Target Date Funds: The Essential Guide
Because not all target date funds are created equal...
If there is one thing that's clear from recent history, it's that not all target date funds are created equal. But that's good. It means you have choices - provided you understand the differences so that you can choose the target date fund that is aligned with your goals.
But how do you start? We believe there are four core components of a target date fund that you need to understand before you make your selection. After all, the fund you choose can make a big difference to your participants.
Adding a target date fund, or changing target date fund providers, can be a complex process that requires unwinding existing agreements, transferring assets and setting expectations for participants. Clearly define your investment beliefs and choose a target date fund provider who can support your goals efficiently.
Choose the right vehicle and support
Your target date objective, glidepath strategy and asset allocation are the most important elements in driving investment outcomes. But the way you decide to deliver target date funds to your participants can also have an impact on participants' savings and outcomes over time.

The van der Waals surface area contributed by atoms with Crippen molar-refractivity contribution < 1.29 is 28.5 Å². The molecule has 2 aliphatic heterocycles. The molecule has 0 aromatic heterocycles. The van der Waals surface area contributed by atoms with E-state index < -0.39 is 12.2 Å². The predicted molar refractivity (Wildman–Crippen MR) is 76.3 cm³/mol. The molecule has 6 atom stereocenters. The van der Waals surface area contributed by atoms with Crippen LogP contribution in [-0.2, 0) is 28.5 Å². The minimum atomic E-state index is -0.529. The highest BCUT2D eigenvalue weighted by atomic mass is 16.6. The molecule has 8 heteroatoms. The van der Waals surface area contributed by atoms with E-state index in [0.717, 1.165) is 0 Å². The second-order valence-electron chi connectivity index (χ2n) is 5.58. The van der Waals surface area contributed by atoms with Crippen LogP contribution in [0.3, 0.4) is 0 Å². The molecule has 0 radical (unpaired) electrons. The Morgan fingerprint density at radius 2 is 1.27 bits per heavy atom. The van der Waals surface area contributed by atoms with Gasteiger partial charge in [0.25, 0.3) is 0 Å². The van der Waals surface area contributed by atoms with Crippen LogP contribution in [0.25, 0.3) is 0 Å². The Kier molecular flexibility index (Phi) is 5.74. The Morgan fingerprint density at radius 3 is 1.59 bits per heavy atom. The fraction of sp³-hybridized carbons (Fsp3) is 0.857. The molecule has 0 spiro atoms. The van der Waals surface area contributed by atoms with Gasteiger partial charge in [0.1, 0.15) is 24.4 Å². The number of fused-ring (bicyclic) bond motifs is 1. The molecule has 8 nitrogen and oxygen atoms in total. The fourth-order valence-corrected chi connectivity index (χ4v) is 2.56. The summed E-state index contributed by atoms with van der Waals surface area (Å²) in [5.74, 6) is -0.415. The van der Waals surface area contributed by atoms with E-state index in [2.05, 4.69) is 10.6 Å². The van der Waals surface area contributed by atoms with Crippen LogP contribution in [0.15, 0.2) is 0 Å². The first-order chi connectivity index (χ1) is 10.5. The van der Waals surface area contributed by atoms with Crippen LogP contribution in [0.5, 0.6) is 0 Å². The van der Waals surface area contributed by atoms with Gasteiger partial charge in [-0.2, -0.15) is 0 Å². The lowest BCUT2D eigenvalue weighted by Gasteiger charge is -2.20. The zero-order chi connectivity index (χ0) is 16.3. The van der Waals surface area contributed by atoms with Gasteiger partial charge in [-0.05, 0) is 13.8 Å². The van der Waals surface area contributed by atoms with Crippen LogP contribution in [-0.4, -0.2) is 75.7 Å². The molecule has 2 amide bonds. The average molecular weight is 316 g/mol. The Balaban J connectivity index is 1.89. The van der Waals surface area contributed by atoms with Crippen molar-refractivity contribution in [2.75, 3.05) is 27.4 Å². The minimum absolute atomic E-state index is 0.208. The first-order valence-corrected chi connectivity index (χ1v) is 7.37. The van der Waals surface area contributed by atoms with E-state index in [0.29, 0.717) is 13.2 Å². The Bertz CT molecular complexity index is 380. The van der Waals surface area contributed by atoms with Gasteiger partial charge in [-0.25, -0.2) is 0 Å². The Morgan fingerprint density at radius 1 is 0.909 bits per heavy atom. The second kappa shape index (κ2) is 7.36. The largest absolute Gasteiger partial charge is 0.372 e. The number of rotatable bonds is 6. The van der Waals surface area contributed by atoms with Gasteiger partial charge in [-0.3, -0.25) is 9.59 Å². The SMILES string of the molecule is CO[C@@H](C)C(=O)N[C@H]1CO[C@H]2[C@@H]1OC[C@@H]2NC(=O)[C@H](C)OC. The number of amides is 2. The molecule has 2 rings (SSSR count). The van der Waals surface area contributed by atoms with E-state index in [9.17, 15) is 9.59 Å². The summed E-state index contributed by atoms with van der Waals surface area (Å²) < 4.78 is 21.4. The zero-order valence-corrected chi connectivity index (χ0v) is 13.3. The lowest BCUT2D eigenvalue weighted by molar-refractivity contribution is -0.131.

Index or active management
Deciding whether to implement index or active management depends in part on your investment philosophy. Do you have a conviction that active management can generate better-than-market returns over time, or do you believe that capturing the market as efficiently as possible is the best way to generate long term returns? Or do you believe a mixture of active and index management makes the most sense?
Strategic or tactical management
Glidepaths are typically based on long term strategic economic forecasts. Allowing adjustments to the glidepath to capture near- term market movements can add returns, but can introduce additional risk. If you are exploring tactical glidepath or asset class management it is critical to understand how, why and when adjustments can be made – and whether the approach makes sense for your objective.
Collective trust funds or mutual funds
Collective trust funds (CTFs) leverage economies of scale and can reduce expenses for DC plans of sufficient size. CTFs agreements may also permit a wider range of instruments and strategies than some mutual funds. On the other hand, mutual funds offer additional transparency that makes them the preferred choice for many larger plans.
Special Investment or Participant Needs
Unique participant demographics or specific investment beliefs may be addressed through customization, or through the addition of specialized asset classes. Guaranteed retirement income can also be generated through specialized solutions.